C (not looking thrilled to be right): But…
D: Yep, every morning, we are going to slather some on, at least on your nose and cheeks where your freckles live. Right after you brush your teeth.
C: Do we have to?
D: Yes. It’s another thing to add to the morning list…
D: I’m so glad you brought that up. I’m so glad you made that point.
That makes one of us. She looks a little miffed as they settle at their art table to draw. They chatter about drawing the picture of Rick stealing “that man’s candy knocker” from the Land of Goodies, while Daddy stares outside at the fading light.
F: Um, Cory, why is Moon-Face’s house a white circle?
A few nights a week, Daddy reads The Magic Faraway Tree to the twins. After a chapter, they sit together at their art table, each to draw a picture depicting something from the chapter they just heard. They must use at least five colors, and the picture must contain “lots of detail.”
F: Cory, do you think this is enough details for Daddy?
C: Um, let me see. (Seeing.) Fisher, I think you could do some more with this tree because the tree has all those ladders in it.
F: Oh! Thanks, Cory. I’ll put some ladders in.
They apply finishing touches. “Ready, Daddy!” Fisher sits with his picture next to Daddy, while Cory hangs hers up on the filing cabinet for her presentation. She explains that she drew Moon-Face’s house, the branches of the tree, the grass, the sky, and Saucepan Man’s sauce pans falling down through the hole. Oh, and there are two orange circles with black dots in the middle to indicate two owls nests. They weren’t in the story, but she knows Daddy likes owls.
C (picking her lip): So, does anyone have any questions about my picture?
D: Yes, Cory. What are the green wiggles along the branches of the tree?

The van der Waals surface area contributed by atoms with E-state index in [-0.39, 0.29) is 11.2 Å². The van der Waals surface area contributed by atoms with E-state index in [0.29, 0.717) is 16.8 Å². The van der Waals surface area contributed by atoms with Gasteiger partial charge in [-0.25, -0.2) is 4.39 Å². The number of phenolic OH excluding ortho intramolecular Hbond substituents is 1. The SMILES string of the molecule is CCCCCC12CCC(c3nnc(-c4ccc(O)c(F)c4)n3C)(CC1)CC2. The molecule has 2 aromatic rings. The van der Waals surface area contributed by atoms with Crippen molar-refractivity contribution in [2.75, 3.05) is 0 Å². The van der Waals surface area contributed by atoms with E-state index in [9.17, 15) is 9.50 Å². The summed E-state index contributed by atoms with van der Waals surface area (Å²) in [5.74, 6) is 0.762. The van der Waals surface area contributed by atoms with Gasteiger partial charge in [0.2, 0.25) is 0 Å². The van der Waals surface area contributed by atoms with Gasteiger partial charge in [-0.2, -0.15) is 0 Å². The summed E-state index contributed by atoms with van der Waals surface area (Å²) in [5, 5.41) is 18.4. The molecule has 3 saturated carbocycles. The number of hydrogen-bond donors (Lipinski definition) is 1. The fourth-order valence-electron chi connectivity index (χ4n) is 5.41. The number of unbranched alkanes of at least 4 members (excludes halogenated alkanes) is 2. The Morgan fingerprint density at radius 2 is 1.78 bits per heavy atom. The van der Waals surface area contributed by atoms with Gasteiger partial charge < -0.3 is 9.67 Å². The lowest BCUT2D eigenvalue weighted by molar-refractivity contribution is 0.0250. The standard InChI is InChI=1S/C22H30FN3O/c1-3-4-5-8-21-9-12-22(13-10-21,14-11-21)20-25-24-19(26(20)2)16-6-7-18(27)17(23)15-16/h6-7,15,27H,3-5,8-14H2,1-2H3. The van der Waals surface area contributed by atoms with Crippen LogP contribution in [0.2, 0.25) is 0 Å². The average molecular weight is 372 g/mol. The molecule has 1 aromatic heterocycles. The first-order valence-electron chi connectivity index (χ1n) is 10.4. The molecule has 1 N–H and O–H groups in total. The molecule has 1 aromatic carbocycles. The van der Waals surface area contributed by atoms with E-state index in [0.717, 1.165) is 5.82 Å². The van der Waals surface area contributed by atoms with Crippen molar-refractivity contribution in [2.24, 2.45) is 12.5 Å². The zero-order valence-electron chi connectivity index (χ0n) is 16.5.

C: Oh! So, those are leaves. I didn’t have time to draw each leaf, so…(pause)…Fisher, do you have a question?
F: Um, Cory, why is Moon-Face’s house a white circle?
C (more lip-picking): So, I drew it to be a circle because his house is in the shape of the circle. It’s round, so…
F: Oh, I see. But, why is it white?
C (looking a little put off, resuming to pick): Um, well, I just made it white.
F: Did Moon-Face paint it white?
C: Um, he might have.
F: Or was it always just white?
C: Um, I think that…
F: I think he did. I think Moon-Face painted it white. That’s a very good detail, Cory.
C (quietly through her hand): Thanks, Fisher.
D: Very nice presentation, Cory. Very nice!
She smiles as they switch places. Daddy elects to keep it all positive for now, resisting the urge to nip the nervous tic in the bud as Fisher stands up and starts explaining pink grass all around his tree, which, although it wasn’t in the story, was caused by some magic that came from…
It’s Parents Night Out (aka Parents Next Morning Sucks).
Daddy arrives at the playground to pick the twins up for a quick jaunt home to eat a vegetable before returning. A precocious classmate named Tracy comes over to Daddy and Fisher.
T (smiling big): Hi, Fisher!
F: Hi, Tracy.
T (to Daddy): Is Fisher going home?
D: Yes, but only for a few minutes. He’ll be back for Parents Night Out. Are you coming to Parents Night Out?
A switch suddenly flips, taking her from smiling to crying…and crying big.
T: No! I don’t ever get to go to Parents Night Out! (Sobs.) My mommy and daddy don’t ever let me go!
D (startled): I’m sorry, Tracy. I’m sure some time…
T: I don’t get to go Parents Night Out ever! It’s not fair.
Daddy looks around for Tracy’s mom or some other escape hatch.
D (looking back down): You know, I…
F (standing at Tracy’s side, lightly touching her back): Don’t cry, Tracy. Don’t cry. It’s okay. It’ll be okay.
T: But, I want to go, Fisher!
F (continued patting, lilting voice): But, it’s okay if you don’t go to Parents Night Out tonight because not everyone has to go to Parents Night Out. You could have fun anyway. And, you know I’ll bring you a dessert. I’ll just bring you a dessert from Parents Night Out. (She’s quieting down.) My papa makes very good cookies. They have chocolate chips in them…(patting away)…and you will really like them. They are even better than desserts at a Parents Night Out. You won’t miss something by not going.
Two feet above their heads, Daddy is smiling down at them. Tracy’s teary eyes are fixed on Fisher. She drops her shoulders, turns, throws her arms around Fisher, and lays her head down on his shoulder. He just stands there, arms at his side, fully (and a little awkwardly) hugged.